(CNN) -- Among runners, it's a statement that awes: "I qualified for Boston."
An admirable finish in a marathon, a 26.2-mile racking of the mind, body and spirit, is four hours. To qualify for Boston, a man age 34 or younger must have run nearly an hour faster, a woman, a half-hour faster.
Tens of thousands try every year. Most fail.
So Georgia cardiologist Gordon Borkat, 70, was excited when he earned his golden ticket to the country's oldest and most storied race. A 4-hour, 21-minute marathon made him a gazelle in his age group.
Giddily, he jumped onto his computer to sign up for the marathon he dreamed of doing. Boston registration had been open for 68 days and usually stayed open for weeks longer.
The doctor stared in anger at a notice on the screen. Boston had reached its 26,700-racer cap faster than at any other time in its 114-year history. Registration was closed. Good luck next year.
This week, Borkat will still get on a plane to Boston, except he'll take an hour detour south to Exeter, Rhode Island, a tiny farming community where, two days before the Boston marathon, he and about 60 other qualifiers will run in a new, ragtag, elites-only marathon.
"I wrote the [Boston Marathon] organizer, explaining how much it meant to me. I tried to say how disappointed I was," Borkat said.
He got a letter back, politely explaining that a limit was a limit, he said.
Borkat fired off another letter, imploring. He heard nothing. "I said, 'Well, damn if this spoils it for me.' "
"I'm not Mr. Anti-Boston," said Michael Tamarro, a lean 41-year-old Rhode Island physics professor who started the Exeter race. He, too, qualified for Boston but didn't make the registration window.
"All I'm saying is, let's take it back to the basics," he said. "Leave the crowd, the charity runners, leave the event, and let it be about running. That's what I'm offering."
Allison Lassoe, a 47-year-old from Sheffield, Massachusetts, has done 31 marathons and run Boston twice. She agrees with Tamarro. "Sometimes, you want a tennis match in the park as opposed to Wimbledon," she said.
Though staging a new race is a huge challenge, Tamarro is an experienced organizer of 10Ks, so he knew how to calibrate the mileage, a tedious exercise that requires riding a bike and counting notches on a clicker. He called a friend with USA Track & Field to certify the course, which crosses a dairy farm and a patch called Yawgoo Valley.
Then he set out to provide the important stuff: EMTs, aid stations with food and water. Unlike Boston, which has enough portable toilets for a small nation to relieve itself, Exeter runners can use Sophie's coffee shop at mile 9 and 17.
Tamarro's "keep it pure" attitude is increasingly pervasive in distance running.
"A lot of us have gotten tired of the commercialization" of big marathons, said Bob Crowley, 52, whose running club stages a Don't Run Boston Ultra 50K every year in Milton, Massachusetts. It's one of dozens of backwoods marathons popping up across the country.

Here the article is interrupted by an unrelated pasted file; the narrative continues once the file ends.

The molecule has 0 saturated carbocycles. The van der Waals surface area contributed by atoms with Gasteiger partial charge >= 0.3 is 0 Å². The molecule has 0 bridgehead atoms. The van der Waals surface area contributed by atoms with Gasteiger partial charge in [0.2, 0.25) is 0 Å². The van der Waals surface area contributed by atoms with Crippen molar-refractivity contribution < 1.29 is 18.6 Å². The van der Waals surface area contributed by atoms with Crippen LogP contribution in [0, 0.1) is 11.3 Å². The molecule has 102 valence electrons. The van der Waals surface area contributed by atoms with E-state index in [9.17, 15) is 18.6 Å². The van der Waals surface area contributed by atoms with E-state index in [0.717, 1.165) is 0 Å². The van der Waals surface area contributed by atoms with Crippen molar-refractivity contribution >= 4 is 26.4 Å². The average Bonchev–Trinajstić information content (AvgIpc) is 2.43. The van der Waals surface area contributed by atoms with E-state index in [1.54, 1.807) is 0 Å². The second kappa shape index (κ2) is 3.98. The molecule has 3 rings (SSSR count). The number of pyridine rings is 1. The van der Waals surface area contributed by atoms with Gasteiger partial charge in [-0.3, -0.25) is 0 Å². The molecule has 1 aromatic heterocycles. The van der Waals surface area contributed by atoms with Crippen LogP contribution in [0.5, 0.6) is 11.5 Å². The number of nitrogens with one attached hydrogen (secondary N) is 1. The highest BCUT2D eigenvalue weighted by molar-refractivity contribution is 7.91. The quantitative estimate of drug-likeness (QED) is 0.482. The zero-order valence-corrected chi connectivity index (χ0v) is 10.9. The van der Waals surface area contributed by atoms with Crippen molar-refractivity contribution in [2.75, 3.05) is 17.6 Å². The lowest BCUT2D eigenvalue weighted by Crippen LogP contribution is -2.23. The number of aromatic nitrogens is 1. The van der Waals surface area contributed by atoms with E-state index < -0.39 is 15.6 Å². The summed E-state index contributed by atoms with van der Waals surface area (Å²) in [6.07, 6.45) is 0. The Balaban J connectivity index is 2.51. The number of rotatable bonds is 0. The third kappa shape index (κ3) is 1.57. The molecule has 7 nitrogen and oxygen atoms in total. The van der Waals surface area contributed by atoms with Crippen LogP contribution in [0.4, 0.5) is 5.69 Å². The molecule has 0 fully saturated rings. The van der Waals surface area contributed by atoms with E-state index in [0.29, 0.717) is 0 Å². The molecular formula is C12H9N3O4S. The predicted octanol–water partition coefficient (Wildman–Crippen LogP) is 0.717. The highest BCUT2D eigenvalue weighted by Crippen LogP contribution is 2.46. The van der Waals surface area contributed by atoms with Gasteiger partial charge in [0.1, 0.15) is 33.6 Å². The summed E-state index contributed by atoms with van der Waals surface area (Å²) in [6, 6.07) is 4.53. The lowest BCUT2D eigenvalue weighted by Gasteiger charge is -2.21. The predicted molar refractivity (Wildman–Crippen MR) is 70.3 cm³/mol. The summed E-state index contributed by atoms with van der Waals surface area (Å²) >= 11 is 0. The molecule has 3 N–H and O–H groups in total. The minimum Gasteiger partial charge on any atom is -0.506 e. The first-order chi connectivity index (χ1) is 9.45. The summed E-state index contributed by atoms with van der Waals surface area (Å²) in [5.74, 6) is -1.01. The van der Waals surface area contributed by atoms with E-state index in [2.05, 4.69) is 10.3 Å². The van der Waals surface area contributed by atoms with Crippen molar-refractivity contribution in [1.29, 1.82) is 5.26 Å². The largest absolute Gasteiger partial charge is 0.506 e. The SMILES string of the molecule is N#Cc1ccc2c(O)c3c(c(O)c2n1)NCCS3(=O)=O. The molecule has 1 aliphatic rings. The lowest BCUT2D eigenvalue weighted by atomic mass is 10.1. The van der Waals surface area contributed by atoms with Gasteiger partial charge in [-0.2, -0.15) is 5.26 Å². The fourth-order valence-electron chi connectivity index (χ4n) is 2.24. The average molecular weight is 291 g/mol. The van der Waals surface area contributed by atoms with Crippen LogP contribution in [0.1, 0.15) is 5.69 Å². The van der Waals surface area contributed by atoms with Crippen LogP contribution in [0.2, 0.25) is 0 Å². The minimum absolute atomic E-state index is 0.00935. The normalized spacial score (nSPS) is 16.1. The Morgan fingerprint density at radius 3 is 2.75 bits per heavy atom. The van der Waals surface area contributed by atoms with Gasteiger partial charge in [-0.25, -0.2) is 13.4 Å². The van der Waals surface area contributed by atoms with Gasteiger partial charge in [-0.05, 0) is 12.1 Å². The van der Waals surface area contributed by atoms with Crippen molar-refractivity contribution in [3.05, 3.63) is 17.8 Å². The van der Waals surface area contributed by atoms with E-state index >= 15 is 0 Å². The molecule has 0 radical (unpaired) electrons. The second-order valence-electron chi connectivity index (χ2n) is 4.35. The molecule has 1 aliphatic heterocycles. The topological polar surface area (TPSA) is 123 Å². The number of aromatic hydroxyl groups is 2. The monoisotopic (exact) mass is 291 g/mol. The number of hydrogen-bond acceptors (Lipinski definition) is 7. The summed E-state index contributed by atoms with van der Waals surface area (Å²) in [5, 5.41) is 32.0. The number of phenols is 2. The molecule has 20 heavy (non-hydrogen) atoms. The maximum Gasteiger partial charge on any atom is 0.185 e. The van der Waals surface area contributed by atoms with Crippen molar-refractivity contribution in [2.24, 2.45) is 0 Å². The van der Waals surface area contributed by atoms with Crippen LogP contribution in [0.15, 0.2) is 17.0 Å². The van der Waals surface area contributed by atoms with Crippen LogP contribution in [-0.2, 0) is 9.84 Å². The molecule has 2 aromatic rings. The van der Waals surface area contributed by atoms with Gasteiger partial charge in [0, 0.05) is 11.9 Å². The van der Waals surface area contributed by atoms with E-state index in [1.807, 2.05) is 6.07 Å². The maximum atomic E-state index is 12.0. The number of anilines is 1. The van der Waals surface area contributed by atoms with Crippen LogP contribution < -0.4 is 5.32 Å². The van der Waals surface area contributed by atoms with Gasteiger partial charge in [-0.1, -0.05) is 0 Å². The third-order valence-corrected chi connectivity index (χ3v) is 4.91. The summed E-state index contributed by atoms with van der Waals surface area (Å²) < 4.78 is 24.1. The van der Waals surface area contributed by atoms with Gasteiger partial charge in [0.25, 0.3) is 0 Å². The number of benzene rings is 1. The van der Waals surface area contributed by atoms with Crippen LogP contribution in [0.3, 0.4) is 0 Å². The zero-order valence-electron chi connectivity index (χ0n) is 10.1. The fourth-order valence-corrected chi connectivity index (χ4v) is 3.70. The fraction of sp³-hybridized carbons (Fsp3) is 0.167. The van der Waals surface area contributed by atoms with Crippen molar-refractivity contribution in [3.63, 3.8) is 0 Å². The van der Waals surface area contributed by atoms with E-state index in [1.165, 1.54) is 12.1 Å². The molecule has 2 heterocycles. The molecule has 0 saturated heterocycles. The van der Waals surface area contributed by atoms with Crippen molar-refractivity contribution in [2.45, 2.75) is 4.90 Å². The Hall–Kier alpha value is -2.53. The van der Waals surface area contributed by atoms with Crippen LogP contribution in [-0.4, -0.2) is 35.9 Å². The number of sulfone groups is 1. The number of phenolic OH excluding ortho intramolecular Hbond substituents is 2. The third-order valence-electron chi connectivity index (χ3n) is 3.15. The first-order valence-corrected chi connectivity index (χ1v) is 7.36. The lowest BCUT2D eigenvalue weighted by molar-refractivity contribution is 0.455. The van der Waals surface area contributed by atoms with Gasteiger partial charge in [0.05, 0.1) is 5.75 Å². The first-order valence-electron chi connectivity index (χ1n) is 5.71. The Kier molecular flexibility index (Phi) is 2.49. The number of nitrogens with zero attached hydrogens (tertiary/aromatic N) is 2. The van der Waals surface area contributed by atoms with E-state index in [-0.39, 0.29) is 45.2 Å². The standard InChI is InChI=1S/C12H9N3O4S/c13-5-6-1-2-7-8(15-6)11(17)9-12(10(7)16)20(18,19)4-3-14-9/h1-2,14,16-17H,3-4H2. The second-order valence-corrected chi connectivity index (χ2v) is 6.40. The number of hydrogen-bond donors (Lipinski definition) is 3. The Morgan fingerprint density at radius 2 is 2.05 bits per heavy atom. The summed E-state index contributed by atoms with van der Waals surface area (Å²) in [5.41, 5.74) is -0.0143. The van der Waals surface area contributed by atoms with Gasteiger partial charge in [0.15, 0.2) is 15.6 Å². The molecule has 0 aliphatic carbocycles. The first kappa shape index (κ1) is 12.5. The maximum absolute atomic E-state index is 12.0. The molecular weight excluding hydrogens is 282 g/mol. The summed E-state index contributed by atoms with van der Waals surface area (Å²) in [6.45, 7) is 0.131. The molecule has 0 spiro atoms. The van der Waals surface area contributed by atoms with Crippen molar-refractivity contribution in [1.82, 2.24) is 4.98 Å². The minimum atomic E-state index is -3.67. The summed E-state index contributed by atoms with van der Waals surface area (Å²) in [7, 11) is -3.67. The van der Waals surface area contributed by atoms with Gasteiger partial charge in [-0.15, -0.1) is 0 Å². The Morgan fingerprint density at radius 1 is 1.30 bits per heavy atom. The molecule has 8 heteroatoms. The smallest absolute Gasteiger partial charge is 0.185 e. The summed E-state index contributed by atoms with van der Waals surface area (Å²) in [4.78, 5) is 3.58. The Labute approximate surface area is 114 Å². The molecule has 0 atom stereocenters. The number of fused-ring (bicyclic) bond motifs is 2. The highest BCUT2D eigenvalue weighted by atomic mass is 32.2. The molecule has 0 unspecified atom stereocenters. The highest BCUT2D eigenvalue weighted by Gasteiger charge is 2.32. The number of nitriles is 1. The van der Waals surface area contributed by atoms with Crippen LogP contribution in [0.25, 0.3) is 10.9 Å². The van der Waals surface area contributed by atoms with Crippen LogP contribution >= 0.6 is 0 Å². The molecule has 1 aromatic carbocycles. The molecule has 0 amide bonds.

"No entry fee, no T-shirts, no trail markings. You get a little map, and most aid stations are unmanned, just jugs of water and electrolytes against a tree," Crowley said. "We like to think of it as 'run at your own risk.' "
Overall, the number of USA Track & Field-certified marathons jumped from 193 in 2007 to 218 in 2009, though some races do not seek formal certification, said Jim Estes, who directs the regulating body's long-distance program.
How hard-core can you go is a thrilling question for many Exeter runners, especially those planning to double their pleasure and pain. Several who entered Exeter didn't miss the Boston cutoff and are planning to run Exeter on April 17 and, 48 hours later, run Boston.
"Two marathons two days apart, what a hoot!" said Jonathan Wendell, a 55-year-old from Iowa who'll do the races with his wife, Kathleen. "Friends have asked, 'Whoa, what about your knees?' Our experience has been that gentle walking, quite a bit really, intermittently but all day after the race is a very good thing."
Kevin Turko, who said he "wasn't good at other sports," is gunning for membership in the elite 50 States Marathon Club, earned by racing in every state. The 23-year-old IT analyst from Connecticut ran his first marathon this year in 2 hours and 55 minutes, known in lay terms as freakishly fast for an amateur.
"This is Rhode Island," Turko said. "You take the chance to run that state when it comes up."
He and Gary Krugger, 25, should prove to be good competition for each other. Krugger started running two years ago when he was working third shift at a construction job and couldn't sleep. He's run 60 marathons, he said, in 29 states.
"I'm going to finish all the states by the end of this year," he said.
Laura Gehrig, 52, is one of the oldest women running Exeter. The Bismarck, North Dakota, orthopedic surgeon is concerned that she'll be embarrassed if she finishes over four hours.
"I can't be one in a crowd during this," she said. "Everyone can definitely see you."
Borkat is ready to go.
"We don't view ourselves as bunch of elite runners," he said. "But in order to qualify for Boston, you had to train hard, have a good day; everything must have been right.
"We felt special, and there's something about this race that feels special."